As my research is mainly based in Marxist theory, a lot of it has to do with considering the ways in which the form of an artwork functions; that is, how the form itself either reflects or is capable of resolving certain conceptual antimonies that occur on the level of content — for instance the representation of class struggle staged within a text or even the antagonism between local ideological oppositions that figure in the discourse of the work itself. So, at this point, I’m reading a lot of material from the Frankfurt School (Adorno and Benjamin in particular) and also some more properly ‘historical’ work; most of this is either related to the emergence of Social Democracy as a historical phenomenon or the recent history of Norway and Sweden.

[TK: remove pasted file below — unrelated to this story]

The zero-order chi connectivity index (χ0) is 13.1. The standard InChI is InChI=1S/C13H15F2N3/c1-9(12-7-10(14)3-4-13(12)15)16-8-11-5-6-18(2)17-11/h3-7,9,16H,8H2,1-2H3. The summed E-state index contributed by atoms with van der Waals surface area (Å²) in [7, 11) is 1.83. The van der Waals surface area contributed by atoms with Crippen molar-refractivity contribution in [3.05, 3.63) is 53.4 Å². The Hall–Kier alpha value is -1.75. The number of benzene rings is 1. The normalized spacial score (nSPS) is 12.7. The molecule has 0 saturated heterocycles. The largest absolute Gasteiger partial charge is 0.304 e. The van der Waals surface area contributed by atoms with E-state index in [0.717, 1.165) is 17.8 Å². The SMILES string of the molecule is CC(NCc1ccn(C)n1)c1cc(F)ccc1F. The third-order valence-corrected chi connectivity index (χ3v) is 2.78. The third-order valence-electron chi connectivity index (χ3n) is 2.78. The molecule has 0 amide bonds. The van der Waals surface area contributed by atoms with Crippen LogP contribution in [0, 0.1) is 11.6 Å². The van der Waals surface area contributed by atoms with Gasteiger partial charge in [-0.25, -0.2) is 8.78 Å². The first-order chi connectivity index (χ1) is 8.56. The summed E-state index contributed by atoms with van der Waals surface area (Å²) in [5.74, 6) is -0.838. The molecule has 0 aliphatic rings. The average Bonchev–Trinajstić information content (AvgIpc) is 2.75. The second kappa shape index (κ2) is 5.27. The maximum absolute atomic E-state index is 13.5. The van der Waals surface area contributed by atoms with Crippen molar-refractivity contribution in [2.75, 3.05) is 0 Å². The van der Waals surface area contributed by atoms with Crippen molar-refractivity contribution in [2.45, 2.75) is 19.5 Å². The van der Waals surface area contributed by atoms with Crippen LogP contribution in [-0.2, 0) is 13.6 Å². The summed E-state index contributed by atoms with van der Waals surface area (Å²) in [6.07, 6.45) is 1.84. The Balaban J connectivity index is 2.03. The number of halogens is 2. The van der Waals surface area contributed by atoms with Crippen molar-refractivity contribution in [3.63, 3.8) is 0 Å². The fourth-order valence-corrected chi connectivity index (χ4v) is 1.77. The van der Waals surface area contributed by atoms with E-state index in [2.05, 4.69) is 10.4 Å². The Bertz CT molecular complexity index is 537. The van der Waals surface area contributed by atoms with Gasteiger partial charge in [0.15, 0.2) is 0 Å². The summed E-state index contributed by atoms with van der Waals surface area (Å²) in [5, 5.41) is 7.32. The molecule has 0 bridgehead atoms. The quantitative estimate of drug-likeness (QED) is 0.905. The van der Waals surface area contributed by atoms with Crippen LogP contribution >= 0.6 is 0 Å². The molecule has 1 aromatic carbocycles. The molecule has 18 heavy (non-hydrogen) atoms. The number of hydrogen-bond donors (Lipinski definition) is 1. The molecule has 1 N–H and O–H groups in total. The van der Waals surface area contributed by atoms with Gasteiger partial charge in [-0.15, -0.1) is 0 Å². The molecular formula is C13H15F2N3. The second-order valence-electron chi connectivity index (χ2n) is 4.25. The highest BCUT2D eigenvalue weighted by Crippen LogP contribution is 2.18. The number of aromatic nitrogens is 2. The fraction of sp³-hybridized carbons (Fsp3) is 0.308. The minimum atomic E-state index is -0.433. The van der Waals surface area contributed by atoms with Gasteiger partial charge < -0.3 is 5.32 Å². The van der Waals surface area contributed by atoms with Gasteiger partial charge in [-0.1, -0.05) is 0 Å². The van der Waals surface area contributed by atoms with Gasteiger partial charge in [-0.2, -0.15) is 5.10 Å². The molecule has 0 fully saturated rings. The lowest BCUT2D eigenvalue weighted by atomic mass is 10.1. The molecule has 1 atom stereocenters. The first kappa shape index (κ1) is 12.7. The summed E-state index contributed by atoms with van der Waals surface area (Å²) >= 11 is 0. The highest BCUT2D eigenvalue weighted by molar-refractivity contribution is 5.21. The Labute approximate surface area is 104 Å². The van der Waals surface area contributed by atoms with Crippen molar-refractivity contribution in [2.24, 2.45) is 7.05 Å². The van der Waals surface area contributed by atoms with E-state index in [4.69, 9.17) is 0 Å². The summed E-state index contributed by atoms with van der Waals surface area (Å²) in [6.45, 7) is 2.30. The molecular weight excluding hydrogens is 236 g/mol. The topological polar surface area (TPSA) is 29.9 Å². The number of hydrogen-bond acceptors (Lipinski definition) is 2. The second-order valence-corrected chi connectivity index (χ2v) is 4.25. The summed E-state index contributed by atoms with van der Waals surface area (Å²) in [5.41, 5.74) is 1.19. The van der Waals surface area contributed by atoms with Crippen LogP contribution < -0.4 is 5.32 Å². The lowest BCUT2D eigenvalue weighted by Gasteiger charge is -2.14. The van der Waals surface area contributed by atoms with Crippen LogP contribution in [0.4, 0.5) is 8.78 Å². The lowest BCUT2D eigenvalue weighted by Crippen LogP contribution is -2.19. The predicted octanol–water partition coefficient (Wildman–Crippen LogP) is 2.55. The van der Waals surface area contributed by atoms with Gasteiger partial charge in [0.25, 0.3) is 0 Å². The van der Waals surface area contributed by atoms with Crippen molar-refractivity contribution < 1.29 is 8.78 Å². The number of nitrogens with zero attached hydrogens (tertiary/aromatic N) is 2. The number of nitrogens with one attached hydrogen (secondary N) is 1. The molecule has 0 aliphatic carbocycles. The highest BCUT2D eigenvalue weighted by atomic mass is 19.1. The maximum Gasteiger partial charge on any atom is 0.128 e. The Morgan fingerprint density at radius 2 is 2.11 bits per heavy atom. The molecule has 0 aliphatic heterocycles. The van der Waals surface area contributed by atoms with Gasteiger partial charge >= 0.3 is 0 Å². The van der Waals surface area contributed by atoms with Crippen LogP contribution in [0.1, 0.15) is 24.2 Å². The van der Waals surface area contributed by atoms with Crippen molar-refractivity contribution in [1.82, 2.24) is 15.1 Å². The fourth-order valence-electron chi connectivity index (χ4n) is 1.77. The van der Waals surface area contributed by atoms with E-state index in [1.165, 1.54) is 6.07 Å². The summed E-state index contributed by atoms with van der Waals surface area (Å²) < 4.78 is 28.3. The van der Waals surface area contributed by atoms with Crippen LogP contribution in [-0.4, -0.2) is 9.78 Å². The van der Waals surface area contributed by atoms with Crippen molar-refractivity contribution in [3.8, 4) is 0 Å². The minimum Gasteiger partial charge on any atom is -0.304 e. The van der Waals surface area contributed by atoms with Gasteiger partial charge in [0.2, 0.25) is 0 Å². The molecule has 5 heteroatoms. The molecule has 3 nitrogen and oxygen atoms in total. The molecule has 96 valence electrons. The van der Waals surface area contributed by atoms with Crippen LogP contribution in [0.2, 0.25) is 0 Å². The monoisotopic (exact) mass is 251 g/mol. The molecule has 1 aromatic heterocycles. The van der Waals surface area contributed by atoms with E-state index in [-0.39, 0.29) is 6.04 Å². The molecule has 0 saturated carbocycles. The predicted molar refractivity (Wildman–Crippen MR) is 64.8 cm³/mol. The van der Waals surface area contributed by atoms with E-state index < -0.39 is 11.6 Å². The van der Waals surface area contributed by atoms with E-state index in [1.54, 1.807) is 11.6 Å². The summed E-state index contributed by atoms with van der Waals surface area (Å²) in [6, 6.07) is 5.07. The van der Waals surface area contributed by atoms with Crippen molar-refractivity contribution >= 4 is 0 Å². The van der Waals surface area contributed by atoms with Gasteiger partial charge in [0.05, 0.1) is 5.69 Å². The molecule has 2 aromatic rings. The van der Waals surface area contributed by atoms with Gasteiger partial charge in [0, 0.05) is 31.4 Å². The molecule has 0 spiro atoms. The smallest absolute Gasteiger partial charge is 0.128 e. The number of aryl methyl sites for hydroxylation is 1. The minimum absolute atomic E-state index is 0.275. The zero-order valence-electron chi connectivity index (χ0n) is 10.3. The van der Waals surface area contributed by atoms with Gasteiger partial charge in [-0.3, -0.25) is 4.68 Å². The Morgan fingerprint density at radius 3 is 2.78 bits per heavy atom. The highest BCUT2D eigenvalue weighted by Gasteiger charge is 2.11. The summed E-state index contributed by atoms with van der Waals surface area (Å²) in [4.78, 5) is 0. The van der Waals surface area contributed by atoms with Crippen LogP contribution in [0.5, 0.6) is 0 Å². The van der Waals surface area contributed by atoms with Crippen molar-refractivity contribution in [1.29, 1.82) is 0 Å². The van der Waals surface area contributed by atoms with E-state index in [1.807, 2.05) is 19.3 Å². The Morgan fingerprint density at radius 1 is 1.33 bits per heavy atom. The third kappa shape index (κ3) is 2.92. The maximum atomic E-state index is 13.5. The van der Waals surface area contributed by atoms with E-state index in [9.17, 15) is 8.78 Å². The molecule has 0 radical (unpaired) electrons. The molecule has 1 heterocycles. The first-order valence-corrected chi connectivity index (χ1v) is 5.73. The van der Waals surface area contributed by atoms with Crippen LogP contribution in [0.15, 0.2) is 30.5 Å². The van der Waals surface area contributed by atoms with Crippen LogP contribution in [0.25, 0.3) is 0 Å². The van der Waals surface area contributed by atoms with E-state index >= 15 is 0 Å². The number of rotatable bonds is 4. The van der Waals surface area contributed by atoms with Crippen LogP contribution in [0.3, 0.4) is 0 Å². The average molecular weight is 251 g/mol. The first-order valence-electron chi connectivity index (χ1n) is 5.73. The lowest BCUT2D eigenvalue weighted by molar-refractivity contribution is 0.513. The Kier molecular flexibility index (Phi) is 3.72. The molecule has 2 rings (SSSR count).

I’m also particularly interested in the function of the author in contemporary literature and the way in which the form of the novel has transformed throughout the 20th century up to the present. For this reason I have also been reading some of Bakhtin’s essays from The Dialogic Imagination (1975), in which he sets out a theory of the novel and a kind of literary philosophy of language. The central problematic I’m considering in my own analysis of Knausgaard’s text, is the way in which the limits and possibilities of representation in different historical periods influence the work; so what I’m currently wrestling with is how interpretations of a text are equally taken into the fold of a larger imminent horizon of historical transformation – that being said, my research is going to have to focus more on the contextual problems at stake; namely, the crisis of representation in postmodernity, the global expansion of capitalism and the challenges social democracy faces in the present.